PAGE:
But in this story, the Torah clearly says that for all the enemies out there – dangerous, murderous, and perhaps there really are lots of them – we might also find some allies along the way. The Ibn Ezra suggests that this lesson is an obvious inference from the contrast of encountering Yisro so immediately after battling Amalek. In Yisro, we learn that not only do allies exist whom we ought to welcome, but there also exists the possibility that they bring experience, knowledge, or wisdom that we ought to welcome too.
To be sure, it is a minefield to navigate how to live with this, and it’s probably not for the everyday lives of laypeople to grapple with; our culture is not their culture, our values are not their values. But for leadership – the educated and experienced people mature enough to appreciate nuance – we should recognize that the Torah plainly states that there exists something of value that comes from outside of the Torah and outside of our society, from people who don’t come from the same places we do.
This bold thought shouldn’t be as threatening or radical as it may appear at first glance. Using the digital technology and internet that went into writing this sentence so that you could then use the same technology to read it with, it’s something we should recognize is true. The Torah doesn’t quite tell humans about electricity or indoor plumbing, but there are many wise people and resources available to us with best practices and common sense, and we figure it out. As R’ Shlomo Farhi notes, there is no religious imperative to reject something purely because it doesn’t originate from within the Torah’s culture; unlike, for example, the Amish. It’s something our sages understood long ago – חכמה בגוים תאמין. If it works – great!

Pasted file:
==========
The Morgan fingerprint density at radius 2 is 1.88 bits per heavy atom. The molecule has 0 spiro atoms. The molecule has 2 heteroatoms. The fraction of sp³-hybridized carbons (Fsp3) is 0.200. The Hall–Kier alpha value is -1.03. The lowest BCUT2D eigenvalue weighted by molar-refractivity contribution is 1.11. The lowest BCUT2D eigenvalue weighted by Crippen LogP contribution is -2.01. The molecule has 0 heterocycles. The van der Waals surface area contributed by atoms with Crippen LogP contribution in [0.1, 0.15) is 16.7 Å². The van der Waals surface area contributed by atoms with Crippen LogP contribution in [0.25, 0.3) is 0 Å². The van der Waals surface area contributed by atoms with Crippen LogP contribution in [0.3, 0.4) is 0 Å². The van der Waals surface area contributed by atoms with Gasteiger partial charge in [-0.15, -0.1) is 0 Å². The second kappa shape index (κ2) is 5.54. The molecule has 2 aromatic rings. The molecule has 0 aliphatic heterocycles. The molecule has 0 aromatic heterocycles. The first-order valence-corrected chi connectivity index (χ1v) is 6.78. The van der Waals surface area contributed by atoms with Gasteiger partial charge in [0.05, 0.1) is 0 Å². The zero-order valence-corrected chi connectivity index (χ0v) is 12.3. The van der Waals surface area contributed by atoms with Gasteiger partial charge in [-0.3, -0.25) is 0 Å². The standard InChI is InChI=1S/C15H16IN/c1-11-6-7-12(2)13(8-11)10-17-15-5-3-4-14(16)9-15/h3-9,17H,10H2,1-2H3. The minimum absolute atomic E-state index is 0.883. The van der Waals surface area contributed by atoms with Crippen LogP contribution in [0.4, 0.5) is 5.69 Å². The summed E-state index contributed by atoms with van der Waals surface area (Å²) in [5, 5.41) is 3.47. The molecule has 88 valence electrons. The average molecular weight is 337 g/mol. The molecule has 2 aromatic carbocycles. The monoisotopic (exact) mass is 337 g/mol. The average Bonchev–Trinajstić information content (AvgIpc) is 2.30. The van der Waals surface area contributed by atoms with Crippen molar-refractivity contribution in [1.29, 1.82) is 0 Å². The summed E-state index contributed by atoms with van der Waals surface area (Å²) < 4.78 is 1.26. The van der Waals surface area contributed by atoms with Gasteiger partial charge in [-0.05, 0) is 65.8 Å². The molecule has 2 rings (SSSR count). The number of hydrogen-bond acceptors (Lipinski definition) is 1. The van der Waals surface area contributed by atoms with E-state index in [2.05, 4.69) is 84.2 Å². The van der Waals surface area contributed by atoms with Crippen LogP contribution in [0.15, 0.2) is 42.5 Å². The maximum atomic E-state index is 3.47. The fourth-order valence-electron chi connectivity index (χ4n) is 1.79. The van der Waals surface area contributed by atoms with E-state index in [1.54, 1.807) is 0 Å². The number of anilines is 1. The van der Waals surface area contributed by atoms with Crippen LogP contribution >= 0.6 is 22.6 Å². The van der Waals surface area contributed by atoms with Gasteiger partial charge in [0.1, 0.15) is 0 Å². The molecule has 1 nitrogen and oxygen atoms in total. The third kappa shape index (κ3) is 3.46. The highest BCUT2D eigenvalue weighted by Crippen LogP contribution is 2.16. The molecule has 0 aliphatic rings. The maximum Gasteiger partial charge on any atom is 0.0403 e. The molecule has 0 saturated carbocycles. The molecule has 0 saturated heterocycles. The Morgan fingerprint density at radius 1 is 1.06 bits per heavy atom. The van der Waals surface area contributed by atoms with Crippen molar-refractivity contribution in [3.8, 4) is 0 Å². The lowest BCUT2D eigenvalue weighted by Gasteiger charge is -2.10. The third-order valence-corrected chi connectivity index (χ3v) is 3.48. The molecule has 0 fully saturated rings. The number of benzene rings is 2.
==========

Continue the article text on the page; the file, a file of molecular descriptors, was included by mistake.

Moshe was intelligent; he likely understood the value of delegating but still believed he had to do it all on his own until Yisro cautioned him otherwise. By reporting this banal conversation in such detail, it seems that the Torah embraces an element of flexibility or fluidity in how we navigate the dynamic environments we encounter in the world. Yisro probably didn’t innovate management science and delegation – that’s nothing we can’t figure out on our own. Perhaps the story’s punchline is the very fact we can figure things out on our own; we have the discretion to figure out how to build and operate a society using the Torah’s guidelines.
So when we encounter uncharted territory and unprecedented obstacles in our community and society, as we inevitably will, we have to remember that not only is figuring out the solution not against the Torah, figuring out the solution is the embodiment of the Torah’s highest ideals.